JetBlue is testing out a pilot self-boarding program that uses facial recognition for identification on flights between Boston and Aruba starting this month. A quick photo match at the gate verifies JetBlue customers to board.
JetBlue is partnering with U.S. Customs and Border Protection (CBP) and SITA for a collaborative test of a new facial recognition paperless and deviceless self-boarding process as part of ongoing trials to implement a biometric exit process in the future. JetBlue is the first airline to integrate with the CBP to use biometrics and facial recognition technology to verify customers at the gate during boarding.
The program is under way on JetBlue flights from Boston’s Logan International Airport to Aruba’s Queen Beatrix International Airport. Customers who opt-in can put away boarding passes and devices. No prior enrollment or registration is required to participate. Travelers on these designated flights simply step up to the camera for a quick photo.
The custom-designed camera station connects to the CBP to instantly match the image to passport, visa, or immigration photos in the CBP database and verify flight details. The traveler is notified on an integrated screen above the camera when he or she is cleared to proceed to the jet bridge.
According to the airline, the setup will move JetBlue crew members from behind the counter to interact with customers and assist throughout the process. Crew members are equipped with JetBlue issued iPad minis, giving them mobility to monitor and manage the boarding process while interacting with customers.
“We hope to learn how we can further reduce friction points in the airport experience, with the boarding process being one of the hardest to solve,” said Joanna Geraghty, executive vice president, customer experience, JetBlue. “Self-boarding eliminates boarding pass scanning and manual passport checks. Just look into the camera and you’re on your way.”
The biometric solution is being provided by SITA, a global provider of IT, communications and border security to airlines, airports, and governments. SITA is delivering the technology and connectivity to perform facial capture and integration with the CBP database as well as integration with JetBlue’s departure control system.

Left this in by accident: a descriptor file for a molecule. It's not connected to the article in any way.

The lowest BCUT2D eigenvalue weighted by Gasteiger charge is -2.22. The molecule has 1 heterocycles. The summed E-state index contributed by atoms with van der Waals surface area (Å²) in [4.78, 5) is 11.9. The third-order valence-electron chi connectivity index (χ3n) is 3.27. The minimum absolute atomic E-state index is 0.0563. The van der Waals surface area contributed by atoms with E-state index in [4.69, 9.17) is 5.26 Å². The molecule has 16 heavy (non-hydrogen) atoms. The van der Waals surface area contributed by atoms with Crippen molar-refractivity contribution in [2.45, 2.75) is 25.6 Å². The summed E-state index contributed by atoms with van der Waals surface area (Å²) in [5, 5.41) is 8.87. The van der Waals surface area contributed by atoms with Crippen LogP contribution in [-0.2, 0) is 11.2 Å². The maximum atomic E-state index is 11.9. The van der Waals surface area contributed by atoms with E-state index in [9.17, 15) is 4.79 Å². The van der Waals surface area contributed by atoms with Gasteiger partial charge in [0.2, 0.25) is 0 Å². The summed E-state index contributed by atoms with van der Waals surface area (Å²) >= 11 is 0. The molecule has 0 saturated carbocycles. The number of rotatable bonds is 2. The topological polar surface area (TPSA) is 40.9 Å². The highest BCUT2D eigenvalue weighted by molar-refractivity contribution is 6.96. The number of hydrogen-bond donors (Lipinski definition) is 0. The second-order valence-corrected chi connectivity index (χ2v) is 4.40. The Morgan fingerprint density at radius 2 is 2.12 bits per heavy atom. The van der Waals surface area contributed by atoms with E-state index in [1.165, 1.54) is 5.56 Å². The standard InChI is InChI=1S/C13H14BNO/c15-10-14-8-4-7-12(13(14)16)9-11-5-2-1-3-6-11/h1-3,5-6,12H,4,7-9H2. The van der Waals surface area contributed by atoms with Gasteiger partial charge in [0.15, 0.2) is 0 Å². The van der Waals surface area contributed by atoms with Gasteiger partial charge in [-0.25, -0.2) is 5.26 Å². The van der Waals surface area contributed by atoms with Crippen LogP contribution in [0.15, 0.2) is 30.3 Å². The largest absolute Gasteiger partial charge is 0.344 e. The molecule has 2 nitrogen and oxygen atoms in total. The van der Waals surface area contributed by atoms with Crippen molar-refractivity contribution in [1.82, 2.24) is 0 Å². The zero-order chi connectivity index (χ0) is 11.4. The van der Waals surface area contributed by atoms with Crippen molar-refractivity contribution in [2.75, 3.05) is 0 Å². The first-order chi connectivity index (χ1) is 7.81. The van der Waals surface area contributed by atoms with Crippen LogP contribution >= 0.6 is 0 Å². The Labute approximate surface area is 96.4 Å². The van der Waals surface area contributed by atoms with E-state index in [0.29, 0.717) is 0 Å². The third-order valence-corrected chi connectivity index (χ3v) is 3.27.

“CBP looks forward to engaging closely with air travel partners, like JetBlue, to better understand how CBP’s biometric exit program will support their efforts to streamline the travel process by using advanced biometric technology,” said CBP’s Office of Field Operations, Deputy Executive Assistant Commissioner, John Wagner. “By transforming current business operations, airlines and airports will have the opportunity to use verified biometrics to ensure a seamless and consistent process for travelers.”
Jim Peters, chief technology officer, SITA, said, “This biometric self-boarding program for JetBlue and the CBP is designed to be easy to use. What we want to deliver is a secure and seamless passenger experience. We use sophisticated technologies to enable biometric checks and for CBP authorization to be sent quickly to the airline’s systems. This is the first integration of biometric authorization by the CBP with an airline and may prove to be a solution that will be quick and easy to roll out across U.S. airports.”
JetBlue, CBP, and SITA are hoping the success of the program will show how technology can make the boarding process simple and seamless for the traveler while enhancing U.S. national security through the implementation of biometric exit.